At 12/11/12 01:40 PM, Blackhole12 wrote: So the short answer is "Yes", because a whole slew of very smart people have thought about music using logical constructs and mathematical logic. I'm sure the musicians here aren't very happy about that, of course.

You do have a point. I guess alot of the emotion in "programmed" tracks is through the actual programming aka mixing, sound design etc, as well as melody. And who hasn't discovered good melodies by accident? Maybe it's the good "programming" which brings emotion into a track.

At 12/11/12 02:14 PM, Thief1337 wrote:
At 12/11/12 01:23 PM, dem0lecule wrote:
Music is just mathematical arrangement.

Short answer.

Unnecessary.

Nav
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Response to Music represented through logic? 2012-12-12 14:18:18 Reply

At 12/11/12 01:23 PM, dem0lecule wrote: I use Chuck. I used to do live coding with friends for parties in college. Also use C++ in music for demoscene.

I was always under the impression that demoscene artists used trackers.

Writing music directly in C++ doesn't sound very convenient... Why would you choose that over trackers? I mean, sure, you'll gain a small performance and size increase, but is the increase in pain-in-the-ass really worth it? :S

Nav
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Response to Music represented through logic? 2012-12-12 14:19:27 Reply

At 12/12/12 02:18 PM, Nav wrote: size increase

Excuse me, I meant a decrease in size (which is good news).

Axel7
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Response to Music represented through logic? 2012-12-12 14:59:00 Reply

At 12/10/12 07:13 PM, WizMystery wrote: You've discovered my secret plan >:(

But yeah, I'm going into computer science next semester and I want to make a video game that uses this sort of thing for the BGM. I tried doing it with midi before in C++ but my goal was randomization more than something palpable.

I was JUST thinking as I read this thread "maybe good enough to randomly generate 8 bit music for games" XD

Blackhole12
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Response to Music represented through logic? 2012-12-12 15:14:08 Reply

At 12/12/12 02:18 PM, Nav wrote: I was always under the impression that demoscene artists used trackers.

This is only sometimes correct. If you are writing a 64kb demo, you usually have to either write something specifically for that demo or come up with an extremely compact tracker of your own. It probably ends up being a weird combination of both.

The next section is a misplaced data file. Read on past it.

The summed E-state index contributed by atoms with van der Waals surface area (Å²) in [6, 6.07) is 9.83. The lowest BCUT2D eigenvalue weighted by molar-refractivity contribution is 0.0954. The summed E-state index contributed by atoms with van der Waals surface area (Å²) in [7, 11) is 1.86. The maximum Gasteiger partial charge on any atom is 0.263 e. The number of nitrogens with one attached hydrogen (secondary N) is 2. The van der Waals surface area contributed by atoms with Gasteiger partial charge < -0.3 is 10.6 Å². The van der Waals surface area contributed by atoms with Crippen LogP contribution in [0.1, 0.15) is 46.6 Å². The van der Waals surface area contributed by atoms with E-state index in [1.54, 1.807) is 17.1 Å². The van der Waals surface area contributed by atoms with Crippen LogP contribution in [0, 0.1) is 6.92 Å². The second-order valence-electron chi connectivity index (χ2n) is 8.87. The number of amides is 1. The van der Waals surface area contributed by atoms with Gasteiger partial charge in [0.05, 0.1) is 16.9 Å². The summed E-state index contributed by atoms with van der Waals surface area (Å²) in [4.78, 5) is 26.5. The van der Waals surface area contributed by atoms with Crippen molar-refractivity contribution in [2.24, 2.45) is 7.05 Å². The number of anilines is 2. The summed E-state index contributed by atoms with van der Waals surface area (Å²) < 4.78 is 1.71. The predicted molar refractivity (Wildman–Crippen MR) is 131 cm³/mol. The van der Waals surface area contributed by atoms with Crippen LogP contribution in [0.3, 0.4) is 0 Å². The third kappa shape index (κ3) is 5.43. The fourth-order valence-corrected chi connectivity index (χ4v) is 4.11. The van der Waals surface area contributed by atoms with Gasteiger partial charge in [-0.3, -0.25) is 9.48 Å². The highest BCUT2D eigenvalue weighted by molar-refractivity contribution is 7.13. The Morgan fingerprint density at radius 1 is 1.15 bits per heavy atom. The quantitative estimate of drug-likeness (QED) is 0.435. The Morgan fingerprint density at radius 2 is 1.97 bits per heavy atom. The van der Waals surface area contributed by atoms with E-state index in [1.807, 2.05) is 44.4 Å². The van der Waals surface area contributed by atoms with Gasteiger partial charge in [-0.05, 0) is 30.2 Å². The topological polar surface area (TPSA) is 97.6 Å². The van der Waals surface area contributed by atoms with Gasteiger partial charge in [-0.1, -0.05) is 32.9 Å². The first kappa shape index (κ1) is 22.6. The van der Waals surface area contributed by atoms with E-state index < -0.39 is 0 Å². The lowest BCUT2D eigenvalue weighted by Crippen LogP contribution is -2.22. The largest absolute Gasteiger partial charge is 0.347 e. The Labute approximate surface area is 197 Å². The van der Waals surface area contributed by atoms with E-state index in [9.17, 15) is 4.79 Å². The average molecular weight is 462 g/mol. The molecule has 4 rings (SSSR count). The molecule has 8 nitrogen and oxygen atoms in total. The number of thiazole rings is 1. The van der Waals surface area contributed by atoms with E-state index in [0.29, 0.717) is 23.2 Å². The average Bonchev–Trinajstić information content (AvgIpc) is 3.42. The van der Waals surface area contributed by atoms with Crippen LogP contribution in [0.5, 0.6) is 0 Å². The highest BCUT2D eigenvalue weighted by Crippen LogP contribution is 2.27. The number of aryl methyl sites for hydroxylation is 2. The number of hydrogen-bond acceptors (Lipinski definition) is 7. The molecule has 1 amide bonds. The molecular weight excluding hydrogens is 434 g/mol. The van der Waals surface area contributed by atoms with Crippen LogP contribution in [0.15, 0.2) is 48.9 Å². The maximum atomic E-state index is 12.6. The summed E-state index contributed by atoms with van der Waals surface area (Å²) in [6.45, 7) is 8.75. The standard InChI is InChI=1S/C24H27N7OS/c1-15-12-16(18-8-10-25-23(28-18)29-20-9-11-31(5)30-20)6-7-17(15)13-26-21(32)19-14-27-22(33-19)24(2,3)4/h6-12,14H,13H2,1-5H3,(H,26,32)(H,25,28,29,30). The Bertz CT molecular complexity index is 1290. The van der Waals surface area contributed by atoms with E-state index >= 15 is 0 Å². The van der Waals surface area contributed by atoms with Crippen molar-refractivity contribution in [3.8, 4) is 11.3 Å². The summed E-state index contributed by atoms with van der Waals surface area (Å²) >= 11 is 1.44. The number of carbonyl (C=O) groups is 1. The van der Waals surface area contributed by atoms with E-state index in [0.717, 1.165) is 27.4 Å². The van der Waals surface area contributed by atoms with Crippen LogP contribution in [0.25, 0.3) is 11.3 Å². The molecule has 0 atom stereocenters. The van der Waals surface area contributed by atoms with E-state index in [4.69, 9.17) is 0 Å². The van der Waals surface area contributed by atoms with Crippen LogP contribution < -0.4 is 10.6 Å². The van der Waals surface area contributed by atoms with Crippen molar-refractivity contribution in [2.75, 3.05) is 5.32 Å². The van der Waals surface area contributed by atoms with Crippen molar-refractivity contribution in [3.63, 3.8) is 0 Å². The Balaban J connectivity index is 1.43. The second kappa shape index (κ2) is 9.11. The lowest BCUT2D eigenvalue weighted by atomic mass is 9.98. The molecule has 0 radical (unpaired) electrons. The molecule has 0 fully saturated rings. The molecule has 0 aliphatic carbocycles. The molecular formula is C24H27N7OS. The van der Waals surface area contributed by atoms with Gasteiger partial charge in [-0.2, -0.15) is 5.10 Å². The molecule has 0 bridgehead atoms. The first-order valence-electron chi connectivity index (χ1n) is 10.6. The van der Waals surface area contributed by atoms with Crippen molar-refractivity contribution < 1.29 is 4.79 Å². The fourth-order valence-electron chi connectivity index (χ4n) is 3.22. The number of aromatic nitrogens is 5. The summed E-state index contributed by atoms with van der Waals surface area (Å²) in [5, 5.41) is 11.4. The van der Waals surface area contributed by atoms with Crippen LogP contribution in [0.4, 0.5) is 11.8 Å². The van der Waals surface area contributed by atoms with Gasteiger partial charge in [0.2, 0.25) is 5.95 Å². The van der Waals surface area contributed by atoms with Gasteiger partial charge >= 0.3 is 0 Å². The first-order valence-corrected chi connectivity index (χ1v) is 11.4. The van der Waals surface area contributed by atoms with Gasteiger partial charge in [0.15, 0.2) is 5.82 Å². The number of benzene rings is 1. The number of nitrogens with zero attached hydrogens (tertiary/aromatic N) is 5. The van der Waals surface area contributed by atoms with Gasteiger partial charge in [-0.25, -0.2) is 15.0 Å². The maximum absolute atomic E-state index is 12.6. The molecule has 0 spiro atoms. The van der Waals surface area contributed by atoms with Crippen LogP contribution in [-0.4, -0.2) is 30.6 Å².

eatmeatleet
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Response to Music represented through logic? 2012-12-12 18:29:21 Reply

At 12/12/12 05:59 PM, dem0lecule wrote: Not self-advertising! Just an example for my previous post.
http://www.newgrounds.com/audio/listen/514820
Rendered and uploaded this beast just-for this conversation. I do 32k executable music too. I still have to figure out how to pack the actual exe properly to upload, because antivirus flagged it as malware >.<

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Response to Music represented through logic? 2012-12-12 18:51:15 Reply

At 12/10/12 01:51 PM, Centriptic wrote: Has anyone ever tried to write a piece using computational logic?

For instance, heres a simple side-chained bass, kick, snare and hi-hat beat that covers 1 measure (I've combined some basics of a few languages to help this make a little more sense)

//Setup One Measure

beat=1
While beat < 17
if beat = 1 || 4 || 8 || 12 //When its the 1st ,4th ,8th or 12th beat, play kick sample
playKick; //Play Kick Sample
end
if beat = 4 || 12
playSnare; //Play Snare Sample
end
if beat%2 == 0 //If its a on-beat, play hi-hat
playHiHat; //Play Hi-Hat Sample
end
if (playKick) == True
Stop playBass; //Kill Bass Sample
else
playBass; //Play Bass Sample
end
beat = beat + 1;
End

You could probably wrap this in another loop that reiterates the measures to make a full song...

Anybody ever look at music like this?

Yes, there is a whole genre of music based on creating music this way.

This is fixed media + piano
http://www.youtube.com/watch?v=UNcVjQUZ5VI

Also, there were some composers who would program music into a computer which then the computer would be another "instrument" in the ensemble:
http://www.youtube.com/watch?v=47BrzGW9DRg

http://www.youtube.com/watch?v=47BrzGW9DRg


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Kajenx
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Response to Music represented through logic? 2012-12-15 00:35:31 Reply

Haha, you guys wouldn't have survived writing for video games in the early days. Isn't this how they had to do it?


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Poniiboi
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Response to Music represented through logic? 2012-12-18 00:26:32 Reply

At 12/10/12 01:51 PM, Centriptic wrote: Anybody ever look at music like this?

I mean, this is basically what the computer is doing when MIDI information is given to it by your input.


no, really...DON'T CLICK THE PIC

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Centriptic
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Response to Music represented through logic? 2012-12-18 13:38:32 Reply

At 12/18/12 12:26 AM, SenatorJohnDean wrote:
At 12/10/12 01:51 PM, Centriptic wrote: Anybody ever look at music like this?
I mean, this is basically what the computer is doing when MIDI information is given to it by your input.

Yeah the more I analyzed it, I realized that... Pretty much just tons of nested loops that fit 0:(length(measure)*4)-1